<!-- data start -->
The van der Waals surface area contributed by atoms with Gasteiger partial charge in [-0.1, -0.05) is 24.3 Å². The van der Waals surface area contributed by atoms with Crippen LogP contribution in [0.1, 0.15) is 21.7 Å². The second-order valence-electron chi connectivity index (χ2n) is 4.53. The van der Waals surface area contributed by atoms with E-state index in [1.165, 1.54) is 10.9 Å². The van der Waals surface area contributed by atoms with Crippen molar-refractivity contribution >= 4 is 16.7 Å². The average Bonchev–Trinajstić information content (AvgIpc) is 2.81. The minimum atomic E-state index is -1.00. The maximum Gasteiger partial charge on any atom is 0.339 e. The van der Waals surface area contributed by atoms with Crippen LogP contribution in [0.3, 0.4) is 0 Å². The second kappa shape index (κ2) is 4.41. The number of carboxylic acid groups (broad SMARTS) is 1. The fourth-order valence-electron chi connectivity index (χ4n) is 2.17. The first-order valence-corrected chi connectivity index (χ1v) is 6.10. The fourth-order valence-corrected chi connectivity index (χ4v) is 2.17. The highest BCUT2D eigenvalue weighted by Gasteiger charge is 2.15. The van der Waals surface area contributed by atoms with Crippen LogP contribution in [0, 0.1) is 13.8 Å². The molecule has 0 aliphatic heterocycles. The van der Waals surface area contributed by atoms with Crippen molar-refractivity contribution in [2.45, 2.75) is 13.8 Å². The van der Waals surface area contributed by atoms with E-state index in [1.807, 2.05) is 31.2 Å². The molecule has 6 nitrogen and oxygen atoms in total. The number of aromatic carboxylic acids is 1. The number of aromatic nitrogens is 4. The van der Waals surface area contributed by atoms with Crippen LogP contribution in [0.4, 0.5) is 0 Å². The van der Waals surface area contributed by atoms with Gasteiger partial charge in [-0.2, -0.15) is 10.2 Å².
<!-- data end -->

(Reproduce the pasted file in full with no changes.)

The van der Waals surface area contributed by atoms with Gasteiger partial charge in [-0.1, -0.05) is 24.3 Å². The van der Waals surface area contributed by atoms with Crippen LogP contribution in [0.1, 0.15) is 21.7 Å². The second-order valence-electron chi connectivity index (χ2n) is 4.53. The van der Waals surface area contributed by atoms with E-state index in [1.165, 1.54) is 10.9 Å². The van der Waals surface area contributed by atoms with Crippen molar-refractivity contribution >= 4 is 16.7 Å². The average Bonchev–Trinajstić information content (AvgIpc) is 2.81. The minimum atomic E-state index is -1.00. The maximum Gasteiger partial charge on any atom is 0.339 e. The van der Waals surface area contributed by atoms with Crippen LogP contribution in [0.3, 0.4) is 0 Å². The second kappa shape index (κ2) is 4.41. The number of carboxylic acid groups (broad SMARTS) is 1. The fourth-order valence-electron chi connectivity index (χ4n) is 2.17. The first-order valence-corrected chi connectivity index (χ1v) is 6.10. The fourth-order valence-corrected chi connectivity index (χ4v) is 2.17. The highest BCUT2D eigenvalue weighted by Gasteiger charge is 2.15. The van der Waals surface area contributed by atoms with Crippen LogP contribution in [0, 0.1) is 13.8 Å². The molecule has 0 aliphatic heterocycles. The van der Waals surface area contributed by atoms with Crippen molar-refractivity contribution in [2.45, 2.75) is 13.8 Å². The van der Waals surface area contributed by atoms with E-state index in [1.807, 2.05) is 31.2 Å². The molecule has 6 nitrogen and oxygen atoms in total. The number of aromatic carboxylic acids is 1. The number of aromatic nitrogens is 4. The van der Waals surface area contributed by atoms with Crippen LogP contribution in [0.4, 0.5) is 0 Å². The van der Waals surface area contributed by atoms with Gasteiger partial charge in [-0.2, -0.15) is 10.2 Å².